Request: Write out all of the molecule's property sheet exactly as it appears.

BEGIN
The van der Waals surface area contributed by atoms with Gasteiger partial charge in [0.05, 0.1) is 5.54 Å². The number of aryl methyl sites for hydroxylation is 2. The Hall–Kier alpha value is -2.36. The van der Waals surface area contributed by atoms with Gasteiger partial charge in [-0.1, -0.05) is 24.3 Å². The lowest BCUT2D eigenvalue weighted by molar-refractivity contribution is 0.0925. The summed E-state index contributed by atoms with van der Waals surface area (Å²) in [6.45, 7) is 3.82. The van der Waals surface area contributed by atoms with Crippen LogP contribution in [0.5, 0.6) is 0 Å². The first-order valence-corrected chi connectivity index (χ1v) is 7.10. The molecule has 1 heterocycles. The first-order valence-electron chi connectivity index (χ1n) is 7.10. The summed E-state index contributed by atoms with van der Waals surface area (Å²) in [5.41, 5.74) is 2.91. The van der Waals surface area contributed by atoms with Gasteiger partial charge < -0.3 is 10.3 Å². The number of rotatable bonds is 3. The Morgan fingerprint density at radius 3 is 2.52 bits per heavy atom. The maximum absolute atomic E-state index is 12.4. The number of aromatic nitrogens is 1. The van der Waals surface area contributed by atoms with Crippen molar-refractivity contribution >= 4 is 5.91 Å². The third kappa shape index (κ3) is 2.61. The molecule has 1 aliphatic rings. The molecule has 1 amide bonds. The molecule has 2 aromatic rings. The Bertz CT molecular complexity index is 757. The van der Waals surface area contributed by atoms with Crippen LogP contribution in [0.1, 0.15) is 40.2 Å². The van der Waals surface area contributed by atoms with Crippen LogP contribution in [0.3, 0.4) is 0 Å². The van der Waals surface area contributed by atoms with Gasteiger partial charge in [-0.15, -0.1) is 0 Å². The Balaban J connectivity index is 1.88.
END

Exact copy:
The van der Waals surface area contributed by atoms with Gasteiger partial charge in [0.05, 0.1) is 5.54 Å². The number of aryl methyl sites for hydroxylation is 2. The Hall–Kier alpha value is -2.36. The van der Waals surface area contributed by atoms with Gasteiger partial charge in [-0.1, -0.05) is 24.3 Å². The lowest BCUT2D eigenvalue weighted by molar-refractivity contribution is 0.0925. The summed E-state index contributed by atoms with van der Waals surface area (Å²) in [6.45, 7) is 3.82. The van der Waals surface area contributed by atoms with Crippen LogP contribution in [0.5, 0.6) is 0 Å². The first-order valence-corrected chi connectivity index (χ1v) is 7.10. The molecule has 1 heterocycles. The first-order valence-electron chi connectivity index (χ1n) is 7.10. The summed E-state index contributed by atoms with van der Waals surface area (Å²) in [5.41, 5.74) is 2.91. The van der Waals surface area contributed by atoms with Gasteiger partial charge < -0.3 is 10.3 Å². The number of rotatable bonds is 3. The Morgan fingerprint density at radius 3 is 2.52 bits per heavy atom. The maximum absolute atomic E-state index is 12.4. The number of aromatic nitrogens is 1. The van der Waals surface area contributed by atoms with Crippen molar-refractivity contribution >= 4 is 5.91 Å². The third kappa shape index (κ3) is 2.61. The molecule has 1 aliphatic rings. The molecule has 1 amide bonds. The molecule has 2 aromatic rings. The Bertz CT molecular complexity index is 757. The van der Waals surface area contributed by atoms with Crippen LogP contribution in [0.1, 0.15) is 40.2 Å². The van der Waals surface area contributed by atoms with Crippen LogP contribution in [0.3, 0.4) is 0 Å². The van der Waals surface area contributed by atoms with Gasteiger partial charge in [-0.15, -0.1) is 0 Å². The Balaban J connectivity index is 1.88.